Careers rarely develop the way we plan them. Our career path often takes many twists and turns, with particular events, choices and people influencing our direction.

We asked Elaine MacDonald from St. Michael's House to give some advice for people considering this job:

 

Elaine MacDonald

Psychologist - Clinical

St. Michael's House

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  Elaine MacDonald

Make sure you are willing to go the full distance in terms of the time needed to train as a Clinical Psychologist – it’s typically at least six years academic study, and invariably this period is interspersed with work in a relevant field.

Do be as confident as you can that you’re happy being a “listener” and “observer”, as you will spend significant amounts of time in your work life as a Clinical Psychologist being in this role, as well as being in the “do-er” role and being in the limelight.

To have a good ‘fit’ with this career you’ll need to be happy working with people – as individuals on a one to one basis, with groups (e.g. families), and as part of a team in the workplace.

You need to have a good attention to detail as the job needs good observation skills, record keeping, and organisation skills.

Be prepared for learning and self-development to be on-going for the whole of your career because, as a Clinical Psychologist, you’ll be learning and using techniques and intervention approaches that are being constantly developed, and be working in accordance with policies and laws that are also constantly evolving.

The last piece of advice I’d give to someone considering this job is to be as sure as you can that you feel comfortable and even excited at the prospect of your career revolving around people and groups with all the varied, diverse, and unpredictable rewards and challenges that this brings!

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Sports Engineering Careers

With the summer Olympics coming up fast, I find myself enchanted by, and in awe of, the 4000 engineers that work feverishly behind the scenes of every event. The engineers that help the world’s finest athletes break world records by inventing new training equipment, better ways to measure performance and even fabricating performance clothing.

The engineers that design the timing systems that can measure if a racer wins by 1/1000th of a second, the water filtration systems that keep the one million gallons of water in the Olympic pool at precisely 78 degrees, and the broadcast engineers that are dedicated to bringing better footage and entertainment to everyone watching the games on their television or laptop.

It gets better if you are an athletic engineer - most sports equipment companies won’t hire engineers that don’t play the sport. To be a successful sports engineer you must understand the sport, the performance criteria and the perception of the fans. You must appreciate the mental state of both the athlete and the audience.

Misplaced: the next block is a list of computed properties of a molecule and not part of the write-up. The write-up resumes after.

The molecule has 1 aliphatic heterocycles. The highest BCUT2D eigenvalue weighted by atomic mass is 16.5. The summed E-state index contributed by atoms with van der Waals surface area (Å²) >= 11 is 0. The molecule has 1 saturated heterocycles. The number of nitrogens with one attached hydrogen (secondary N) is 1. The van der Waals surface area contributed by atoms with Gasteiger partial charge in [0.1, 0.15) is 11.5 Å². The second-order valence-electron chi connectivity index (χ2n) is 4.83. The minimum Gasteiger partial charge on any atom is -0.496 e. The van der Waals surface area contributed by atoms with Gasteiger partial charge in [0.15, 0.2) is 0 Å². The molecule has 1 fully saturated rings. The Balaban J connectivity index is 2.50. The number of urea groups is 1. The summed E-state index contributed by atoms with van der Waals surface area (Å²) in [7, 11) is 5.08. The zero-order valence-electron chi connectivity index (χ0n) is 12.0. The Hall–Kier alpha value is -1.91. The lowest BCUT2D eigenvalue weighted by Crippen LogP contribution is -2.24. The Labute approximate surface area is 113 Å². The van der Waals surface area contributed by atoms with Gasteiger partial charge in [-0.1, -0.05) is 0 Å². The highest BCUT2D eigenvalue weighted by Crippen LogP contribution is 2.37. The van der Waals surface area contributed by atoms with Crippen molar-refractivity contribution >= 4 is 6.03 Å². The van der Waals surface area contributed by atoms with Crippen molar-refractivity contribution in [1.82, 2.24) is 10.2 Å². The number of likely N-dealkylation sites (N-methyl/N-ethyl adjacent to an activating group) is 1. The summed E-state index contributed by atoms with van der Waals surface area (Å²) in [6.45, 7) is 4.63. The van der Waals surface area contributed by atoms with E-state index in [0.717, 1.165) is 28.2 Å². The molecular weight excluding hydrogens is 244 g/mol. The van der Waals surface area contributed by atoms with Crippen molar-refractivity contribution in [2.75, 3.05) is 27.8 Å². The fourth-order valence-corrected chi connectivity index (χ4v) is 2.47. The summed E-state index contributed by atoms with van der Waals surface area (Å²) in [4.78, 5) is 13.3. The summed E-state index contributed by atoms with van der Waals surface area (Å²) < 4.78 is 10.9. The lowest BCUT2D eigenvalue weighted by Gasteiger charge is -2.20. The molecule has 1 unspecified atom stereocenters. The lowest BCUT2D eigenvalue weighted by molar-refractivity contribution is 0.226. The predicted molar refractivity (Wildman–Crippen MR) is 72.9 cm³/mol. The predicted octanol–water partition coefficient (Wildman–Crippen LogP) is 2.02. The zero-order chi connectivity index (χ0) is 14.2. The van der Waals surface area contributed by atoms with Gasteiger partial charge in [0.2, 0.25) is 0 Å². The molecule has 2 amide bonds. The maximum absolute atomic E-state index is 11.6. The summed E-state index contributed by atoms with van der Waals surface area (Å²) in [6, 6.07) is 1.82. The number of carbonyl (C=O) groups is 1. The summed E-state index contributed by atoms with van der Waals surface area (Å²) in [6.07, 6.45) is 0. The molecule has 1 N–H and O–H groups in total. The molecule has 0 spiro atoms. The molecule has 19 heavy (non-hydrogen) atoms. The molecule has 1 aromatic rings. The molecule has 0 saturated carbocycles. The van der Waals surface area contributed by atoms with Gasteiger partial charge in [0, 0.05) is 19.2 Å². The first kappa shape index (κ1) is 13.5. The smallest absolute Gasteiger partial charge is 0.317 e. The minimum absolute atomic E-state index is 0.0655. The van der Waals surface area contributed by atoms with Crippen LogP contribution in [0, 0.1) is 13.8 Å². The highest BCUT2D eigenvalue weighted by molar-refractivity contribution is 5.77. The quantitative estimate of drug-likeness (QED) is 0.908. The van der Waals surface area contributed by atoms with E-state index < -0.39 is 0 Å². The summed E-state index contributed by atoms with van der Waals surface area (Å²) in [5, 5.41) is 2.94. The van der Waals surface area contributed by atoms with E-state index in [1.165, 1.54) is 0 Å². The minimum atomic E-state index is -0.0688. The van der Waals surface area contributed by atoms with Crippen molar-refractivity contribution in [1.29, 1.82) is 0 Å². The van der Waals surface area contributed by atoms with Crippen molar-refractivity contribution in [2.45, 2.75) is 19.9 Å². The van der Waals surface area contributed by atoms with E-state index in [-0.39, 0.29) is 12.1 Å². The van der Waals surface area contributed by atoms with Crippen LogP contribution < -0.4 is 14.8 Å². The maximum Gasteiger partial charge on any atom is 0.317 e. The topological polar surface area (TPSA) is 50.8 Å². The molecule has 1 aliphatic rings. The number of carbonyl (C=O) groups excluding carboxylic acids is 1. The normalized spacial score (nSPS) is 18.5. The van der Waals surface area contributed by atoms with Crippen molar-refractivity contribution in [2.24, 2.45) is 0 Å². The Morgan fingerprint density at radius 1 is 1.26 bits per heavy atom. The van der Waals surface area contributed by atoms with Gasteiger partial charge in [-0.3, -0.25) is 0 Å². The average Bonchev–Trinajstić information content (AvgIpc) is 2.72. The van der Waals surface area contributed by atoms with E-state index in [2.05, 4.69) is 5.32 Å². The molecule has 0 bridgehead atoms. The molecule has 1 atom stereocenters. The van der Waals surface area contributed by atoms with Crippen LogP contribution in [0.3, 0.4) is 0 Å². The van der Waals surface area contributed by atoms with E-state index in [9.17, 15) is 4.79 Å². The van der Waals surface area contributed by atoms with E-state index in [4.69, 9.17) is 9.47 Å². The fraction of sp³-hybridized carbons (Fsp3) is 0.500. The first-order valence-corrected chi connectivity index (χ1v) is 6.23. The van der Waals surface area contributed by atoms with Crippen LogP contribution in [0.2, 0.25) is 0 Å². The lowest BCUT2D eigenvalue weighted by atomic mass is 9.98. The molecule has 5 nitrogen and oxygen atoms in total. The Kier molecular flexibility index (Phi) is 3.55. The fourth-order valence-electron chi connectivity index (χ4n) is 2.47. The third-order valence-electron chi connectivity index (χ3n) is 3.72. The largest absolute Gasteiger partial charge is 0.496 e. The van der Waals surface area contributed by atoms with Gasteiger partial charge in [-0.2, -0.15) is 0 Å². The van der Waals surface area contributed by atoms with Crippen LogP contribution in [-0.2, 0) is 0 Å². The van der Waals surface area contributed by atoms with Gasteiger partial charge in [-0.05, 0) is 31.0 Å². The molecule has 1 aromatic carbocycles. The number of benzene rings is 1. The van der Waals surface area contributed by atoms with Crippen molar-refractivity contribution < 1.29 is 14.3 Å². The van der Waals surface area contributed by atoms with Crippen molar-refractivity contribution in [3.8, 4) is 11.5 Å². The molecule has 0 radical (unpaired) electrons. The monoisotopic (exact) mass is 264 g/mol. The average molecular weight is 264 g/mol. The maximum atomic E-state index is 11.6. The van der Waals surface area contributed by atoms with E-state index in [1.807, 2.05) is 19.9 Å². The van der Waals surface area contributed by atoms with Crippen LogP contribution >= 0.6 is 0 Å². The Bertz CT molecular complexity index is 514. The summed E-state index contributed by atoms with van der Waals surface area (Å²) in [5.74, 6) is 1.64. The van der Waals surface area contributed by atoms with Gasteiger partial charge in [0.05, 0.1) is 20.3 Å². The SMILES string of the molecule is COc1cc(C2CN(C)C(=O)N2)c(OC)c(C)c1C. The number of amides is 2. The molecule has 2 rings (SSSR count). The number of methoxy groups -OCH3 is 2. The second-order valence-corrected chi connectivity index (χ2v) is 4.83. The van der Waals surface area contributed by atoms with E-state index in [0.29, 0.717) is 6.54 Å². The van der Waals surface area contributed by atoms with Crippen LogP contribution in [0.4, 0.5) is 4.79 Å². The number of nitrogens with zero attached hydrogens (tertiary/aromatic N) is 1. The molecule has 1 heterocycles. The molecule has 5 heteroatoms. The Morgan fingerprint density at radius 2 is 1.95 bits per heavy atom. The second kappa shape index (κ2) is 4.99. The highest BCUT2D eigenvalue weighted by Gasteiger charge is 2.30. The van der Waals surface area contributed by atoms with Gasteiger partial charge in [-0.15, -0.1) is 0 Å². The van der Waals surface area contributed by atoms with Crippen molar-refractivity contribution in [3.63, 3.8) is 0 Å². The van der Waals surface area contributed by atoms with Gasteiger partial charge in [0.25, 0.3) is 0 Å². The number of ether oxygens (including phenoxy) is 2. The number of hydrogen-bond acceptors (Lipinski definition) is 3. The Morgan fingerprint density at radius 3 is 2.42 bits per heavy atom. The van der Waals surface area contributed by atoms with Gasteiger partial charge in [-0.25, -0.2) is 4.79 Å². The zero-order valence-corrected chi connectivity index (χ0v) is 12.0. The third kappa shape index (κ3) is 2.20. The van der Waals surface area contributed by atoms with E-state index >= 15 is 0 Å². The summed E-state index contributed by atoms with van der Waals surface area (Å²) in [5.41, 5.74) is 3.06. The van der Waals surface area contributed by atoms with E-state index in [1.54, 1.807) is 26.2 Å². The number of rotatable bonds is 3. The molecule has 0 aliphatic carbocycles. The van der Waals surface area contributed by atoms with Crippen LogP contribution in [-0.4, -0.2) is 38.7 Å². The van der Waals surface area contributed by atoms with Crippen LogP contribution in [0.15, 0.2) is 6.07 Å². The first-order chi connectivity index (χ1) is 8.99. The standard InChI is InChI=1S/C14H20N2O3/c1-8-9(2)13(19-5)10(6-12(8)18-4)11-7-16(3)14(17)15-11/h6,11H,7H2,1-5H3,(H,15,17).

Equipment must be designed to keep the athlete safe and lessen injury. The social appeal of color, function and trend must be considered. The materials should be the best for the conditions and developed to advance the sport. And lastly, the equipment must be thoroughly tested and evaluated.

There is no one degree that is better suited to becoming a sports equipment designer. Mechanical, biomedical, chemical, materials, manufacturing, industrial, computer and electrical are involved in making each sport more appealing, enhancing performance and setting new world records. These engineers do everything from:

  • Designing systems for manufacturing, motion analysis or impact testing;
  • building and testing prototypes;
  • analyzing the human body to prevent injury; 
  • developing or designing new light weight materials that will be more comfortable and withstand greater impacts or forces;
  • creating systems or processes for manufacturing; 
  • developing software or hardware to aid in pressure or impact detection analysis; and much more.

Sport engineering* is not an accredited degree at any University in the United States although the University of Colorado at Denver offers a sports engineering track of study in their Master’s level mechanical engineering department.

How else can you work with some of the best athletes in the world and experience sports in a whole new way? Many times, the designers are also the “test pilots”, so you may get to try out technology such as hitting a new electronic boxing bag, taking a luge sled down a start ramp, or paddling electronic kayaks. A passion for a particular sport and a degree in engineering can offer interesting possibilities.

*Note: In Ireland, Sport & Exercise Engineering BE (hons) and MEng Sc at NUI Galway. 


Article by: Engineering.com